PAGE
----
Burma Partnership, Strengthening Cooperation for a Free Burma
Signup Now!
Join our mailing list for latest news and information about Burma.

Monthly Chronology of Burma’s Political Prisoners in Burma – May 2010

By Assistance Association for Political Prisoners - Burma  •  June 7, 2010

Summary of current situation

There are a total of 2,157 political prisoners in Burma. This is an overall decrease of 42 in comparison to last month’s figure of 2,199 . In May 3 activists were arrested, 2 sentenced and 1 political prisoners was released.
Since the protests in August 2007 leading to September’s Saffron Revolution, a total of 1,159 activists have been arrested and are still in detention.

Monthly Trend Analysis

During the month of May 2010, at least 3 activists were arrested, 2 were sentenced and 1 was released. At least 137 political prisoners are in poor health due to the harsh prison conditions, transfers to remote prisons where there are no doctors, and the denial of proper medical care. There was 1 death this month, bringing the recorded number of political prisoner deaths to 144, since 1988.

This month saw the legal dissolution of the National League for Democracy (NLD). The disbandment of the NLD followed a high court rejection of the lawsuit appeal against the controversial election laws that exclude Daw Aung Suu Kyi from participating in the coming national elections. After 20 years as the leading opposition party, the doors of the NLD office officially closed on the 6th of May; however, some brave members turned up to work the following day. The dissolution led former members to register another party in the hope that this provides them with an option to run in the coming elections.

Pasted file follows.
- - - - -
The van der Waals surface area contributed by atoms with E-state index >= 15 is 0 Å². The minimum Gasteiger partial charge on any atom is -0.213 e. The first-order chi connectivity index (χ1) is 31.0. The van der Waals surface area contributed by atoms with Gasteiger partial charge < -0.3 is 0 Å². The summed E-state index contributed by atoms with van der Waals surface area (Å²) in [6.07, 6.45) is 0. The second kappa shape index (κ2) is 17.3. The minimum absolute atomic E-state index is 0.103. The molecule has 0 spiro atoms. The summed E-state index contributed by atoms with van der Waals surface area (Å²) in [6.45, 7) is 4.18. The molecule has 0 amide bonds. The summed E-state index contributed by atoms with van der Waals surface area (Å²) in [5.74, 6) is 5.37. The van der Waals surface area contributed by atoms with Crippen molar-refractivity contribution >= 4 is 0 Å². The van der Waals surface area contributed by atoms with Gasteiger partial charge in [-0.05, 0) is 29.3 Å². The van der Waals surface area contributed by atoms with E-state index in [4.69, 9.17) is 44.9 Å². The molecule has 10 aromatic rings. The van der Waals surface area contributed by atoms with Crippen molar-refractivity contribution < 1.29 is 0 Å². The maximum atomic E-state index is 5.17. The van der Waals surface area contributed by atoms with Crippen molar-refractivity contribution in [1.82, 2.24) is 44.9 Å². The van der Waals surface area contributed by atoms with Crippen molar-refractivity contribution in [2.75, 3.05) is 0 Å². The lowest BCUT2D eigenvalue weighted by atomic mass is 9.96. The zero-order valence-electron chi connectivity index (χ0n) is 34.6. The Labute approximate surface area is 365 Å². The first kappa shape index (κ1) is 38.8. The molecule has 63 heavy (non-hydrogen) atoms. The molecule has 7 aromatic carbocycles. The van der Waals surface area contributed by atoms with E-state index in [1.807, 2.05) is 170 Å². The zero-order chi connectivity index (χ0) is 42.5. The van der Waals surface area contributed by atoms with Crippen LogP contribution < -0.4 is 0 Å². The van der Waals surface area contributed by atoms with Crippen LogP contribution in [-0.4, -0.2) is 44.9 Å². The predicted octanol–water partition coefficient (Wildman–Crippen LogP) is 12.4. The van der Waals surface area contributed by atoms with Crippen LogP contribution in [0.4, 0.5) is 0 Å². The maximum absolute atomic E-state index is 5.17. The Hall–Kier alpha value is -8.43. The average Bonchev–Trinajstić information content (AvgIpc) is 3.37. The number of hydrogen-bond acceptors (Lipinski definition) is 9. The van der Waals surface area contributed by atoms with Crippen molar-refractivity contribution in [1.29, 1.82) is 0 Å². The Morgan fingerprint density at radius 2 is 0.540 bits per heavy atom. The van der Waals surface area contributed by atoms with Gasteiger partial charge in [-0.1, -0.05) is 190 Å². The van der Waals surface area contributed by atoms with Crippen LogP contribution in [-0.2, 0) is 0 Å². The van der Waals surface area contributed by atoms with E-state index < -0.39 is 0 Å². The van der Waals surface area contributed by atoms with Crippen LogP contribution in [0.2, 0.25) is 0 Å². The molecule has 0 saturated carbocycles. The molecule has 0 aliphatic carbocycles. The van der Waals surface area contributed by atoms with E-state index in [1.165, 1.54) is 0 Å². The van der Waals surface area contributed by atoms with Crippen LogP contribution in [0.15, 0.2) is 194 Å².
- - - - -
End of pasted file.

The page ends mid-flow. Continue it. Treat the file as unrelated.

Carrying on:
International outcry over the upcoming election reached a peak following the dissolution of the NLD. The European Union, United Kingdom, United States, and United Nations each issued strong statements calling for Burma to change pre-election conditions, and questioned the possibility of internationally legitimate elections in the current environment. Unofficial SPDC rejection of international election observers led to further criticism. In addition to concern over election legitimacy, the international community expressed deep concern over the possibility that North Korea may have delivered nuclear weapons to the Burmese junta in April. In May, the United Sates extended sanctions against Burma for a further year.

The bomb blasts in Myitkyina and Rangoon during April significantly affected locals, particularly in Myitkyina where there have been unconfirmed arrests, interrogations and torture of up to 70 youths. Leaders of regional organizations blamed for the bombing have left the area fearing for their safety. Although the junta made only one arrest in Rangoon, it has positioned itself to make further arrests in conjunction with the bombings by linking the arrested suspect with numerous organizations. The AAPP expresses concern that in response to last month’s bombings, the junta is set to add anti-terror laws to the sweeping legislation already used to arbitrarily arrest activists and opposition members and put them behind bars.

This month saw the death of Ko Kyaw Soe who passed away in Myingyan Prison on the morning of 19 May 2010 at age 39. He was the 144th political prisoner to die of malnutrition, maltreatment and inadequate medical care in a Burmese prison since 1988.

Download the report.

Tags: ,

This post is in: Political Prisoners, Resources

Related Posts
AAPP calls for adequate healthcare for political prisoners in Burma
Justice for the Killing of Journalist by Burma Army Must be Found
AAPP’s Statement Regarding the Death of Freelance Journalist Aung Kyaw Naing, aka Par Gyi
AAPP (B) Submission to the UN General Assembly
“Winds of Change” Blow a Gale of Human Rights Abuses